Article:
But then of course life happens, people get better and you are less needed and that perfect partner you had found yourself is not so perfect anymore and you move on.

After being dumped in Ethiopia (Yeah, I get dumped a lot) I remember I felt nothing for a while, and then I felt this amazing sense of power: from then on I could do what I wanted because I only had to respond to myself.  And I did.  In the process I found a man who was exactly like me and fuelled my super power with ideas that I didn’t even dare dream.  We acted on them and had an amazing ride, but then we had to be amazing on our own. I got dumped again (this time in Zambia) but mostly because of my inability to compromise and give space to another person.  Again, I wanted everything.

The thing is: I literally understand everyone who dumps me/tells me they don’t want me, because I wouldn’t date me, let alone spend the rest of my life with me.  I’m unpredictable, mostly, sometimes unreliable and majestically selfish.  But also demanding.  So yeah, not relationship material.  And yet I really do want a relationship, I’m just unable to do what it takes to accommodate the need of another person.

And this is, I think, one of the main lessons that I have to learn (it only took 32 years to get there): compromise is not always a bad word.  Accommodating literally means “making space”, I need to learn how to make space for another person, because learning to love is nice, because it’s to each other’s mutual benefit to be able to live together and not always run after the next adventure.

Because sometimes the war inside us has to end, even when it has gone on for so long that it’s comforting to know that there’s one place in the world – the inner war- that identifies us.

All you need is love – But is what we need really what we want?

I think most people often ask themselves the other question: is what we want really what we need?  And the answer to that is probably easier, because it basically revolves around the of superfluous needs. If you ask yourself if what you want is really needed it means that you probably already know you don’t need it, but you still want it.

In the case of wanting what you need the questions are at least two: is what you need going to make you happy even if you don’t yet know you want it? And Can you need something without wanting it?

After months breaking down the question in a million fragments I still don’t have a clear answer, I’m more secure when I’m in a relationship, but also more compelled to make compromises to stay in said relationship (and if I found a partner who allowed me to do just what I want without mediating between our needs I probably wouldn’t be able to love them).  But I love my freedom, four years in a long-distance relationship have taught me that I want to be willing to make compromises, but I’m not good at it.  I do want to meet someone half way, but then I struggle more than I should.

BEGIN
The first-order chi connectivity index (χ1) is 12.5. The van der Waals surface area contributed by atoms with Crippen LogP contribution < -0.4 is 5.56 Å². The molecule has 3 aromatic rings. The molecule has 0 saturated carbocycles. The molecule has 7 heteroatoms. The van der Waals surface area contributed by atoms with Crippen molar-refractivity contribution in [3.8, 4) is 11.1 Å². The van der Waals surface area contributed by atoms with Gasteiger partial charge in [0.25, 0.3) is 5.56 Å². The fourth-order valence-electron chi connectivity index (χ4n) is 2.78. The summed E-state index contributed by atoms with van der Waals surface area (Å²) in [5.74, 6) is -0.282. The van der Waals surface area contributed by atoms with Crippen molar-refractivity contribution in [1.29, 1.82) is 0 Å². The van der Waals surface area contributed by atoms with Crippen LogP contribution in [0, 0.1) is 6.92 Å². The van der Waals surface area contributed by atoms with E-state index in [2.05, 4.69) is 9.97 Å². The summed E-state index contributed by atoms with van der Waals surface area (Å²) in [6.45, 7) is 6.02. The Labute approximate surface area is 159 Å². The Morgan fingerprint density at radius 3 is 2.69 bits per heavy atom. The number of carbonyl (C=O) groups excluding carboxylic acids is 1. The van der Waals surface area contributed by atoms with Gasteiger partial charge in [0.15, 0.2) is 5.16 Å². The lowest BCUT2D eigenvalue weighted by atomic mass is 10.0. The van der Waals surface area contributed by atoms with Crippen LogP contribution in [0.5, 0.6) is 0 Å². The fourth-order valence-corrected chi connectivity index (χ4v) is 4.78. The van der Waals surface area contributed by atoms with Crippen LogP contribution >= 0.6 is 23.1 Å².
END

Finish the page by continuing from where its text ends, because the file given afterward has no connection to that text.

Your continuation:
During one of our conversations I told French Village Boy that my job is taking a serious toll on my life: living continuously in developing countries leaves me in awe every time I visit Europe but makes me unable to live there and comply with all the rules a developed country has.

My life is harder in so many ways (power shortages, water cuts, being faced with cultures that are so different to yours and in some cases inherently clash with your ethics, but which you still have to understand and work with, and the occasional person pulling out a gun in a random place, to name a few).  But it’s also so much easier in other ways.  It’s my life, that’s it.  But sometimes I wish I was more similar to my friends in Europe, and less of an attraction for them.

It probably goes back to the issue of perception vs. perspective: would I be as interesting to my friends if I were talking about my mortgage instead of the snake I found on my doorstep?  Would their children be as thrilled to see me if I brought a toy they can find anywhere instead of a cool African artefact?  The bottom line probably is: does it matter to me to be the centre of attention when I see them, or would I be ok with being just another number on their phonebook?

Europe has a lifestyle that I cannot grasp, I’m happy to be European and grateful to know I can go back whenever I want, but when I’m back for more than two weeks I long for something different.  My life style is ever changing: every couple of years I move to a different country and re-invent myself (within the same sector, of course, and crossing paths with several of the same people I’ve met over the years, but with a certain degree of novelty nonetheless), and I am profoundly afraid of a more stable life where this doesn’t happen.

We all change over time, and the trick is probably to adapt your change to the context around you, to grow older, and wiser, with a group of friends who move in the same direction.

I do the same thing, but get to add a layer of change that make it easier on me to accept my own change: I can blame frustration, unhappiness, sadness on the context.  I don’t have to face my own failures as much as others do.  I wouldn’t say I’m immature or not fully honest with myself: I think that I’m pretty good at analysing my own life, mistakes and failures included.  I don’t put the blame on someone else or on the situation.  What I do is escape.  As much as I don’t like to admit it I know that that is my weakness: I’m confrontational and deal well with conflict, but then I grow tired, or bored, of it and move on.  And whatever is on my way gets taken away or left behind.